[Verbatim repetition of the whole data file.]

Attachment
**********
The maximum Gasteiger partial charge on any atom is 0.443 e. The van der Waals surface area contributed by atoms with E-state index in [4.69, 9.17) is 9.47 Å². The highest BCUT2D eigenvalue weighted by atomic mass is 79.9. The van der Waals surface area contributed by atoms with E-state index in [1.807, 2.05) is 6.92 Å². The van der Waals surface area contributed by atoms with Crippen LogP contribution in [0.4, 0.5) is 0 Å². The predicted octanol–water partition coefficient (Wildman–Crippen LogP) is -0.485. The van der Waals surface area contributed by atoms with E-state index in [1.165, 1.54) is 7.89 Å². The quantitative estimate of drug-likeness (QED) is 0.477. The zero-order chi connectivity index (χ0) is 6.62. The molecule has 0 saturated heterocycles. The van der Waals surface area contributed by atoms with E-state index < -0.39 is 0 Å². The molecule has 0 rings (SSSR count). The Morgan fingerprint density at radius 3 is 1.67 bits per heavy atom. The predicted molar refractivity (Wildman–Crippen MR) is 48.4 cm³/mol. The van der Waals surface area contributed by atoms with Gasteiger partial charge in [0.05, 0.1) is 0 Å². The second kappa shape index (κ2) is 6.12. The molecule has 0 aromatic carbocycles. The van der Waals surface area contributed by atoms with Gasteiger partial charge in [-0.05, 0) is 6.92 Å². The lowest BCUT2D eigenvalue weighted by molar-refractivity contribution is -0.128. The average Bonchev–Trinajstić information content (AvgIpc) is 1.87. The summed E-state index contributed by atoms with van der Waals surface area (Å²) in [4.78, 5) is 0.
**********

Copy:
The maximum Gasteiger partial charge on any atom is 0.443 e. The van der Waals surface area contributed by atoms with E-state index in [4.69, 9.17) is 9.47 Å². The highest BCUT2D eigenvalue weighted by atomic mass is 79.9. The van der Waals surface area contributed by atoms with E-state index in [1.807, 2.05) is 6.92 Å². The van der Waals surface area contributed by atoms with Crippen LogP contribution in [0.4, 0.5) is 0 Å². The predicted octanol–water partition coefficient (Wildman–Crippen LogP) is -0.485. The van der Waals surface area contributed by atoms with E-state index in [1.165, 1.54) is 7.89 Å². The quantitative estimate of drug-likeness (QED) is 0.477. The zero-order chi connectivity index (χ0) is 6.62. The molecule has 0 saturated heterocycles. The van der Waals surface area contributed by atoms with E-state index < -0.39 is 0 Å². The molecule has 0 rings (SSSR count). The Morgan fingerprint density at radius 3 is 1.67 bits per heavy atom. The predicted molar refractivity (Wildman–Crippen MR) is 48.4 cm³/mol. The van der Waals surface area contributed by atoms with Gasteiger partial charge in [0.05, 0.1) is 0 Å². The second kappa shape index (κ2) is 6.12. The molecule has 0 aromatic carbocycles. The van der Waals surface area contributed by atoms with Gasteiger partial charge in [-0.05, 0) is 6.92 Å². The lowest BCUT2D eigenvalue weighted by molar-refractivity contribution is -0.128. The average Bonchev–Trinajstić information content (AvgIpc) is 1.87. The summed E-state index contributed by atoms with van der Waals surface area (Å²) in [4.78, 5) is 0.